The group, which is Scotland’s biggest whisky producer by volume and also owns Bell’s, said it was seeing a solid start to its new financial year with sales improvements across all regions as consumers spend more at bars and restaurants thanks to an easing in coronavirus restrictions.
In a trading update to coincide with its annual shareholder meeting, the Guinness maker said trading across Europe was recovering ahead of its expectations, with the UK, and many countries on the continent, having opened up and leisure sectors bouncing back.
Its North American business has been performing strongly, but the group also flagged some supply chain constraints, while it said it was seeing costs rise globally partly due to the logistics woes.
It expects a boost to its operating profit margin as sales pick up and consumers switch to more premium brands.
Group chief executive Ivan Menezes said: "We have made a strong start to fiscal (year) 22, with organic net sales momentum across all regions.
"This reflects excellent execution, as we benefit from resilience in the off-trade and continued recovery in the on-trade.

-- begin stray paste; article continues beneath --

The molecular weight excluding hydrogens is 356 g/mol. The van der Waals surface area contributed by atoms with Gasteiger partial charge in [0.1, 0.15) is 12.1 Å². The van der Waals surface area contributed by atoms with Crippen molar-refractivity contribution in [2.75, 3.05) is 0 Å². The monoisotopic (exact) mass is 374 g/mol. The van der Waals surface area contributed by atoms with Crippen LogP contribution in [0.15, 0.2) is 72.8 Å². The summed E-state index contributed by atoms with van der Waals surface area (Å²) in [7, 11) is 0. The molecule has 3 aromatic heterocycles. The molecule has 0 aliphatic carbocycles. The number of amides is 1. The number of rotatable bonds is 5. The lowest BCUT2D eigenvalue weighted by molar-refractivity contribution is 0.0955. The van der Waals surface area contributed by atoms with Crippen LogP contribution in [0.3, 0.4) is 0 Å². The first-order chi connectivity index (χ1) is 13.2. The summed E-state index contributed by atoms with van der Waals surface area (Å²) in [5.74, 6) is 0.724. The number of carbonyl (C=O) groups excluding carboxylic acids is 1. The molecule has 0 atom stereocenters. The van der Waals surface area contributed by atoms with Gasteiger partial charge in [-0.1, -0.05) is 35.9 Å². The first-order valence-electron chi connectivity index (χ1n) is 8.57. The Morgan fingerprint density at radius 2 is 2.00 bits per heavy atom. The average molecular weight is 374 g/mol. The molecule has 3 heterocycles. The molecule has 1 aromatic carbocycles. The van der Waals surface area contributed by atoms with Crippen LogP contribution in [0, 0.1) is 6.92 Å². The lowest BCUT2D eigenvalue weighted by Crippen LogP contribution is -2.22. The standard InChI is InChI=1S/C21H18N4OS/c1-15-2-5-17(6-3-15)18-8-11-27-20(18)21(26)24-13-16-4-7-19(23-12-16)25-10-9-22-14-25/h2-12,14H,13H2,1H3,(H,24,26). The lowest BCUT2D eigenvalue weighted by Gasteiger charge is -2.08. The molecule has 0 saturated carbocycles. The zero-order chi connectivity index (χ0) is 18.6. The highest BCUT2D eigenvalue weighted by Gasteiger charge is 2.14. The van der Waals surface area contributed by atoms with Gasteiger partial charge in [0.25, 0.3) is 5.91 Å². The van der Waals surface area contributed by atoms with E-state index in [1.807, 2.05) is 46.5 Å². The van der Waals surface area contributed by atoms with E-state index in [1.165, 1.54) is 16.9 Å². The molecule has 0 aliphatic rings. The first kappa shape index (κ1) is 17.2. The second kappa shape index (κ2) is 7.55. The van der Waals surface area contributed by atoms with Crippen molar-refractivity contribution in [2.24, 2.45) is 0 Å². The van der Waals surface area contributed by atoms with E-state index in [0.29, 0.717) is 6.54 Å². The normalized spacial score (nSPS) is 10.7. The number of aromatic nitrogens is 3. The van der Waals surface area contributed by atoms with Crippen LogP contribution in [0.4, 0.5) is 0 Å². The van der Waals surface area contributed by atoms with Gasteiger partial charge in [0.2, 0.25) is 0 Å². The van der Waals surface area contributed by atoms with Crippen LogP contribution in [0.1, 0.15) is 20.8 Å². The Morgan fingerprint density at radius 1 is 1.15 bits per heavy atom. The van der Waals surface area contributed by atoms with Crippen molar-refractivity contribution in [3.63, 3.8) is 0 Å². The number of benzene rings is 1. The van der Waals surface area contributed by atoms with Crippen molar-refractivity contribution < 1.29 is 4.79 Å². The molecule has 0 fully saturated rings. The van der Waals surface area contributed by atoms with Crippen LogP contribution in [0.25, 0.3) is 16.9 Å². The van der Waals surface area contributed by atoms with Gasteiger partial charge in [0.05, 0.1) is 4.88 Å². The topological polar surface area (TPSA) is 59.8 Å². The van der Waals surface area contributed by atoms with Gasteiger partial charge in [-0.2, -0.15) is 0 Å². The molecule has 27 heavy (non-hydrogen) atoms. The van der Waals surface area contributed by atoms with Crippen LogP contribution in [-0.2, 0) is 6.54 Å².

"However, we expect near-term volatility to remain, including the potential impact of any future waves of Covid-19."
Russ Mould, investment director at AJ Bell, the funds platform, noted: “Guinness manufacturer Diageo is demonstrating that good things truly do come to those who wait as, having ridden out the worst of the pandemic, the company reports a really strong start to its new financial year.
“The company is benefiting from people opting for premium brands and greater on-trade spending as people get back to restaurants and bars.
“Impressively this is expected to bolster margins, despite the company facing extra costs associated with supply chain constraints.”
He added: “The company is not complacent, signalling continuing volatility in its markets but its decision to continue investing in marketing and its commercial know-how demonstrates refreshingly long-term thinking.”
In July, Diageo reported solid annual sales, provided a robust outlook and raised a glass to the suspension of Scotch whisky tariffs in the US.
Net sales rose 8.3 per cent to £12.7 billion in the year to the end of June after factoring in the adverse impact of foreign exchange movements.
North America was a standout performer with organic growth of 20.2 per cent helped by “resilient consumer demand” and the replenishment of stock levels by distributors and retailers.
Ewan Andrew, president of global supply chain and procurement, highlighted double-digit growth in Scotch sales and said he was “super pleased” to see the US tariff dispute move towards a resolution.
He said the group had adapted to global lockdowns and restrictions by “understanding consumer needs”, upping “premiumisation” efforts and accelerating e-commerce growth.
The results also showed that the FTSE-100 group’s reported operating profit was up 74.6 per cent to £3.7bn.